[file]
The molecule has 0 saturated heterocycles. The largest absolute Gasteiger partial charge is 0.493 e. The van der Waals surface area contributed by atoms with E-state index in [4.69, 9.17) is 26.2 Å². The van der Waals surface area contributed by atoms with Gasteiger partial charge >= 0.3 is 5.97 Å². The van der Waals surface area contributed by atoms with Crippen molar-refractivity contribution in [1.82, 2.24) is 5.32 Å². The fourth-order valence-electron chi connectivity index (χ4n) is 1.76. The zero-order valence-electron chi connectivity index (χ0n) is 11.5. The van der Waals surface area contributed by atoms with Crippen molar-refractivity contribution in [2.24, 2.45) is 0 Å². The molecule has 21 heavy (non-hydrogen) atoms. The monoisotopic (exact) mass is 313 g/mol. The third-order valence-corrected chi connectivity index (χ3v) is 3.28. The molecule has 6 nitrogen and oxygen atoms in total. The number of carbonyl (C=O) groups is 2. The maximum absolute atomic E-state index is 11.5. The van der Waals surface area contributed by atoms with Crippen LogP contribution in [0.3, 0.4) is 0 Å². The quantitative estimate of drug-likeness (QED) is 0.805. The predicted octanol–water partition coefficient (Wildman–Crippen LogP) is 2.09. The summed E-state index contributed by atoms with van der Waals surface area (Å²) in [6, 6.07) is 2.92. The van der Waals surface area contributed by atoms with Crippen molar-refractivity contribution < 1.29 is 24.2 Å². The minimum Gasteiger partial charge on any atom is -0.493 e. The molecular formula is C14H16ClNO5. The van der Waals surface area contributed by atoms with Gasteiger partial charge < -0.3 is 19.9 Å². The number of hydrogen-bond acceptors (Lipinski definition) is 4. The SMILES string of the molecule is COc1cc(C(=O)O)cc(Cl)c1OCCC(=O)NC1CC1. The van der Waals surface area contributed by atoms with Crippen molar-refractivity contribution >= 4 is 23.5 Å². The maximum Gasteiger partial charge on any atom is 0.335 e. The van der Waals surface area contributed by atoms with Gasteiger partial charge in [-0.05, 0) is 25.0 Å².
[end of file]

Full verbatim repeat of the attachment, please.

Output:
The molecule has 0 saturated heterocycles. The largest absolute Gasteiger partial charge is 0.493 e. The van der Waals surface area contributed by atoms with E-state index in [4.69, 9.17) is 26.2 Å². The van der Waals surface area contributed by atoms with Gasteiger partial charge >= 0.3 is 5.97 Å². The van der Waals surface area contributed by atoms with Crippen molar-refractivity contribution in [1.82, 2.24) is 5.32 Å². The fourth-order valence-electron chi connectivity index (χ4n) is 1.76. The zero-order valence-electron chi connectivity index (χ0n) is 11.5. The van der Waals surface area contributed by atoms with Crippen molar-refractivity contribution in [2.24, 2.45) is 0 Å². The molecule has 21 heavy (non-hydrogen) atoms. The monoisotopic (exact) mass is 313 g/mol. The third-order valence-corrected chi connectivity index (χ3v) is 3.28. The molecule has 6 nitrogen and oxygen atoms in total. The number of carbonyl (C=O) groups is 2. The maximum absolute atomic E-state index is 11.5. The van der Waals surface area contributed by atoms with Crippen LogP contribution in [0.3, 0.4) is 0 Å². The quantitative estimate of drug-likeness (QED) is 0.805. The predicted octanol–water partition coefficient (Wildman–Crippen LogP) is 2.09. The summed E-state index contributed by atoms with van der Waals surface area (Å²) in [6, 6.07) is 2.92. The van der Waals surface area contributed by atoms with Crippen molar-refractivity contribution < 1.29 is 24.2 Å². The minimum Gasteiger partial charge on any atom is -0.493 e. The molecular formula is C14H16ClNO5. The van der Waals surface area contributed by atoms with Gasteiger partial charge < -0.3 is 19.9 Å². The number of hydrogen-bond acceptors (Lipinski definition) is 4. The SMILES string of the molecule is COc1cc(C(=O)O)cc(Cl)c1OCCC(=O)NC1CC1. The van der Waals surface area contributed by atoms with Crippen molar-refractivity contribution >= 4 is 23.5 Å². The maximum Gasteiger partial charge on any atom is 0.335 e. The van der Waals surface area contributed by atoms with Gasteiger partial charge in [-0.05, 0) is 25.0 Å².